But I want death

to be like my father

in his big boots and heavy sweater,

lifting down my sled for winter,

taking me with him into the day.
(from Haywire, Utah State, 2006)

The Return of Odysseus

When Odysseus finally does get home

he is understandably upset about the suitors,

who have been mooching off his wife for twenty years,

drinking his wine, eating his mutton, etc.

In a similar situation today he would seek legal counsel.

But those were different times. With the help

of his son Telemachus he slaughters roughly

one hundred and ten suitors

and quite a number of young ladies,

although in view of their behavior

I use the term loosely. Rivers of blood

course across the palace floor.
I too have come home in a bad mood.

Yesterday, for instance, after the department meeting,

when I ended up losing my choice parking spot

behind the library to the new provost.

I slammed the door. I threw down my book bag

in this particular way I have perfected over the years

that lets my wife understand

the contempt I have for my enemies,

which is prodigious. 

And then with great skill

she built a gin and tonic

that would have pleased the very gods,

and with epic patience she listened

as I told her of my wrath, and of what I intended to do

to so-and-so, and also to what’s-his-name.
And then there was another gin and tonic

and presently my wrath abated and was forgotten,

and peace came to reign once more

in the great halls and courtyards of my house.
(from Imperial, Pittsburgh, 2014)


Ants are hard at work
on the cicada at my feet.
It looks like the scorched husk
of a Humvee
swarming with insurgents,

a simile
which is about as close to the war
as I’m likely to get
unless somebody’s shampoo blows up
my flight tomorrow, and I fall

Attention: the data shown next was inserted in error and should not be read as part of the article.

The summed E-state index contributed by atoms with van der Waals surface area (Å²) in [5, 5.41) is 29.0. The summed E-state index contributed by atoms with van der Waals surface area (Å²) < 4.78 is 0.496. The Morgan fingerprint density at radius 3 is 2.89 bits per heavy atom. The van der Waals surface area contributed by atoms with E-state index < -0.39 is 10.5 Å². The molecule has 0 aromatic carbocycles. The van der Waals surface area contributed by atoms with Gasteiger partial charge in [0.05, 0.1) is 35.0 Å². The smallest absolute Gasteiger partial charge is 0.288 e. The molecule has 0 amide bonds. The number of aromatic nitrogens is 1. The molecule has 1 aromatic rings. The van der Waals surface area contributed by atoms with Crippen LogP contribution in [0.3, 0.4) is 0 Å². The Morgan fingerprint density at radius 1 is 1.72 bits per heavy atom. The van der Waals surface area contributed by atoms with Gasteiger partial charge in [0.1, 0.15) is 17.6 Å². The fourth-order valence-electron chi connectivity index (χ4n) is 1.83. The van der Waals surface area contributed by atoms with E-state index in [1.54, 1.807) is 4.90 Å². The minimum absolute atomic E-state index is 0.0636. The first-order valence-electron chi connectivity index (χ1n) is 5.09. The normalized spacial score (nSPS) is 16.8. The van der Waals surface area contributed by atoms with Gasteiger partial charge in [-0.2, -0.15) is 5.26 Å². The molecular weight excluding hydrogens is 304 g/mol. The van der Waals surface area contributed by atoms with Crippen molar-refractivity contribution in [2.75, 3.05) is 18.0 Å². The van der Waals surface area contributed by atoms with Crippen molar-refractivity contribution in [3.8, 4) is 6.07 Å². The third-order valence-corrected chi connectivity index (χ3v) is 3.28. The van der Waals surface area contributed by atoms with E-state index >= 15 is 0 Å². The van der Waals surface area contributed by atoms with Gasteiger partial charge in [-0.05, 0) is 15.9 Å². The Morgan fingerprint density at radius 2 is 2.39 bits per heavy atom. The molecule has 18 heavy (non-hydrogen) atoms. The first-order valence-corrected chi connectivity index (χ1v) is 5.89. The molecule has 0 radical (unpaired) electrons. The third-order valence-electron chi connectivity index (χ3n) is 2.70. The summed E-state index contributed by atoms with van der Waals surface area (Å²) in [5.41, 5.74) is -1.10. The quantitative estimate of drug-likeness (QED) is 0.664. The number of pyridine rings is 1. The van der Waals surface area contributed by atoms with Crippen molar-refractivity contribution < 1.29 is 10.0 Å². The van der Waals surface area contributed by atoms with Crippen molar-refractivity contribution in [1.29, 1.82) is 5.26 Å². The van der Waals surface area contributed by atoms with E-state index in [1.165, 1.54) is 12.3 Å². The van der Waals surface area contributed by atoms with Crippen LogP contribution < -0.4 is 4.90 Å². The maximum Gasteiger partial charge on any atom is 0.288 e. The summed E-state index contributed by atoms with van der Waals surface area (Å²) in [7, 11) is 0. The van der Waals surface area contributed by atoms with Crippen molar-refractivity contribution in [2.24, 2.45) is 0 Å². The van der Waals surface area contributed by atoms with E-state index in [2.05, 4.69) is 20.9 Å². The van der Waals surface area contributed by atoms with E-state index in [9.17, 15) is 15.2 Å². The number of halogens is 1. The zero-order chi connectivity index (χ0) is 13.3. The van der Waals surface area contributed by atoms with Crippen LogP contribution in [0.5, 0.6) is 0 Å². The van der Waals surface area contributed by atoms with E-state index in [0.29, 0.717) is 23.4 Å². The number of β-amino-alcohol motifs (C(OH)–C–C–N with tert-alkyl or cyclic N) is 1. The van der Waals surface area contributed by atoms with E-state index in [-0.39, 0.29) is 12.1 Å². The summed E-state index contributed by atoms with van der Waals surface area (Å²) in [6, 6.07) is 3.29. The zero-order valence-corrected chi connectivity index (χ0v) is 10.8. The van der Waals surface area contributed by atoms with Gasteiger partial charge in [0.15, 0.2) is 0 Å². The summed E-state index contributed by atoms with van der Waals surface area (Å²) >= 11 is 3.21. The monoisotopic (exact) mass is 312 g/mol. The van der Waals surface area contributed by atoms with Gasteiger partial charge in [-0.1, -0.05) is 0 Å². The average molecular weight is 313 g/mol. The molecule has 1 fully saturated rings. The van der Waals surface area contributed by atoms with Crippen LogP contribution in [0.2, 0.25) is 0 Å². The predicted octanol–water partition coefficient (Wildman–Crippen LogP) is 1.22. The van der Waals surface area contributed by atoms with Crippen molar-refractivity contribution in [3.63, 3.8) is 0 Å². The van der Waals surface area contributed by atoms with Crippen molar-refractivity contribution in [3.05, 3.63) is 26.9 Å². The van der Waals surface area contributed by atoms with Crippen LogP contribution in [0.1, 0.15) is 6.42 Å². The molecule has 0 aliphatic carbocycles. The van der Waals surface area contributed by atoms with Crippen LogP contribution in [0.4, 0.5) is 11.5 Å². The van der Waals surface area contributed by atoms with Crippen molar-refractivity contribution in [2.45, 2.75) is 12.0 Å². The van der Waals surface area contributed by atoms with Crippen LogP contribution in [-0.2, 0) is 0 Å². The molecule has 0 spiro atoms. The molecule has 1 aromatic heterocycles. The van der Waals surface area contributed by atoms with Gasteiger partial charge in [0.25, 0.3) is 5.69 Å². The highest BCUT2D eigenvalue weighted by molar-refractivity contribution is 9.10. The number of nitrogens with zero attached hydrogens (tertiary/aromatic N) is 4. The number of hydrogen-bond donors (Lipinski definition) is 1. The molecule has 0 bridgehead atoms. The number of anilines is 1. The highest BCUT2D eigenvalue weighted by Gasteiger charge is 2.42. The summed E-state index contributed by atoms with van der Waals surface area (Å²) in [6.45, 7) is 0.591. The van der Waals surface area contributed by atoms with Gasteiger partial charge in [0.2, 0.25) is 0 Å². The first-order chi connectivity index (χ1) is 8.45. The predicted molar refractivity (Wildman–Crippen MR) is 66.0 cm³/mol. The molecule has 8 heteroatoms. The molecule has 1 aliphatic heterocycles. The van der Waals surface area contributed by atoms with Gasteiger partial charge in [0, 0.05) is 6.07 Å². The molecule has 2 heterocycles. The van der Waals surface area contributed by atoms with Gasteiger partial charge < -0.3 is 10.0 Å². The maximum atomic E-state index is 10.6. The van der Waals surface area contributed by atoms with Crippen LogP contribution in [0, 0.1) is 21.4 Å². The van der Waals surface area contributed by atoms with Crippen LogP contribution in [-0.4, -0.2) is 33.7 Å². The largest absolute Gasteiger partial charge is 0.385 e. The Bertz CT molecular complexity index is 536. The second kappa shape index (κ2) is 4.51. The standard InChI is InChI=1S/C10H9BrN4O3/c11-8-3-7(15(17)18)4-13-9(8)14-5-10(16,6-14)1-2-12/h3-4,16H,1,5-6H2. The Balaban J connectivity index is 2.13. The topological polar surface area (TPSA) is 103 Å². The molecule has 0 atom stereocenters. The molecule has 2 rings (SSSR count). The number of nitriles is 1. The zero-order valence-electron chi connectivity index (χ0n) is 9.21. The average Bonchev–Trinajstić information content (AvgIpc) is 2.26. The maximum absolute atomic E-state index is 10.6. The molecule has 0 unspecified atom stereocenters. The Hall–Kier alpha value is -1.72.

in a sticky rain over Kansas,

where Intelligent Design is the hottest thing
since the Old Testament, where now and then
a coffin comes home

and a slumbering farm town breaks
into little explosions
of flags and roses.

One of my students
is spending a few weeks there,
back home in the cornfields,

before shipping out to Baghdad. 
We all got a box in the sand
waiting for us, is the reason

he gave me for signing up last May,
and I was too stunned by the phrase,
this former offensive lineman’s
borrowed eloquence, to tell him

how full of shit I thought he was,
how stupidly young
and in love with the thought of his doomed beauty.

And besides,
I was remembering Vietnam,
how my stomach shriveled,
how the yellow acid

seeped through my guts
as I watched the Tet Offensive
on the 6 o’clock news in the numb weeks
before my college deferment came through.

And so I said to the kid, whose grade
in my American Authors course
was a kind-hearted C,

Good luck to you then, feeling both
ridiculously old—the graying teacher
sending the young warrior to battle—
and simply ridiculous, for he was heading to Baghdad
and his box,

and I was heading over to the school gym
for a pick-up basketball game
with some other old guys
who gather there in the summer evenings,

still in love
with the smell of varnish and sweat,
the ancient insults, the give and take,

as we play our games, our elegies
for our own lost beauty,
with a cautious, measured devotion,
well below the rim.
(from The White Museum, Autumn House, 2010)


My father would lift me

to the ceiling in his big hands

and ask, How’s the weather up there?

And it was good, the weather

of being in his hands, his breath

of scotch and cigarettes, his face

smiling from the world below.

O daddy, was the lullaby I sang

back down to him as he stood on earth,

my great, white-shirted father, home

from work, his gold wristwatch

and wedding band gleaming

as he held me above him

for as long as he could,

before his strength failed 

down there in the world I find myself

standing in tonight, my little boy

looking down from his flight

below the ceiling, cradled in my hands,

his eyes wide and already staring

into the distance beyond the man

asking him again and again,

How’s the weather up there?
(from Imperial, Pittsburgh, 2014)